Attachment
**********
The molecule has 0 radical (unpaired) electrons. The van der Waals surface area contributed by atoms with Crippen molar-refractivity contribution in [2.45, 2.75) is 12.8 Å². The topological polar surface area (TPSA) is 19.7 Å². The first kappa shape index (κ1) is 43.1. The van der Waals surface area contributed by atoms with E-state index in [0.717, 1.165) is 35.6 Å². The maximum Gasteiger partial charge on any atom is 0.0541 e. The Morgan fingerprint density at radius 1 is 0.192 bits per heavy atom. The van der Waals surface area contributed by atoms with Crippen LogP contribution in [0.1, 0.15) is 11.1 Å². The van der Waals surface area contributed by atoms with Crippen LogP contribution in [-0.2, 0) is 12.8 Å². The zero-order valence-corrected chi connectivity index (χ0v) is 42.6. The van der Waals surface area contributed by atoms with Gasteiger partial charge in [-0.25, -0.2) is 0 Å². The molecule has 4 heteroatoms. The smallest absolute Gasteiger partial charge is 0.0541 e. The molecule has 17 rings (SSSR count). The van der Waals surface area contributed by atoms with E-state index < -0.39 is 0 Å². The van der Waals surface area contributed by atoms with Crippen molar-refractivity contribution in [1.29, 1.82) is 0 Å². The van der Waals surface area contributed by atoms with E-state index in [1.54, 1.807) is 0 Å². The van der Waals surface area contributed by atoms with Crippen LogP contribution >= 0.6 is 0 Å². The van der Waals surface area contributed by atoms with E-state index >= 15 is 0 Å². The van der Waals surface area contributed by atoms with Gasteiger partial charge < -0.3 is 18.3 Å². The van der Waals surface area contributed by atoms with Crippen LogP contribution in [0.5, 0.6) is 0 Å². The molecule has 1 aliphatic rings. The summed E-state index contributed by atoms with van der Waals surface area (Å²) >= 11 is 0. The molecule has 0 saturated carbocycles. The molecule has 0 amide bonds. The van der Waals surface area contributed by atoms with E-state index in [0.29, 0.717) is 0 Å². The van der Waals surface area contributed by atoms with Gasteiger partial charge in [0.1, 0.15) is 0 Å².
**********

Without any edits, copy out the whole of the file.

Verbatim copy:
The molecule has 0 radical (unpaired) electrons. The van der Waals surface area contributed by atoms with Crippen molar-refractivity contribution in [2.45, 2.75) is 12.8 Å². The topological polar surface area (TPSA) is 19.7 Å². The first kappa shape index (κ1) is 43.1. The van der Waals surface area contributed by atoms with E-state index in [0.717, 1.165) is 35.6 Å². The maximum Gasteiger partial charge on any atom is 0.0541 e. The Morgan fingerprint density at radius 1 is 0.192 bits per heavy atom. The van der Waals surface area contributed by atoms with Crippen LogP contribution in [0.1, 0.15) is 11.1 Å². The van der Waals surface area contributed by atoms with Crippen LogP contribution in [-0.2, 0) is 12.8 Å². The zero-order valence-corrected chi connectivity index (χ0v) is 42.6. The van der Waals surface area contributed by atoms with Gasteiger partial charge in [-0.25, -0.2) is 0 Å². The molecule has 4 heteroatoms. The smallest absolute Gasteiger partial charge is 0.0541 e. The molecule has 17 rings (SSSR count). The van der Waals surface area contributed by atoms with E-state index < -0.39 is 0 Å². The van der Waals surface area contributed by atoms with Crippen molar-refractivity contribution in [1.29, 1.82) is 0 Å². The van der Waals surface area contributed by atoms with E-state index in [1.54, 1.807) is 0 Å². The van der Waals surface area contributed by atoms with Crippen LogP contribution >= 0.6 is 0 Å². The van der Waals surface area contributed by atoms with E-state index >= 15 is 0 Å². The van der Waals surface area contributed by atoms with Gasteiger partial charge < -0.3 is 18.3 Å². The van der Waals surface area contributed by atoms with Crippen LogP contribution in [0.5, 0.6) is 0 Å². The molecule has 1 aliphatic rings. The summed E-state index contributed by atoms with van der Waals surface area (Å²) >= 11 is 0. The molecule has 0 saturated carbocycles. The molecule has 0 amide bonds. The van der Waals surface area contributed by atoms with E-state index in [0.29, 0.717) is 0 Å². The van der Waals surface area contributed by atoms with Gasteiger partial charge in [0.1, 0.15) is 0 Å².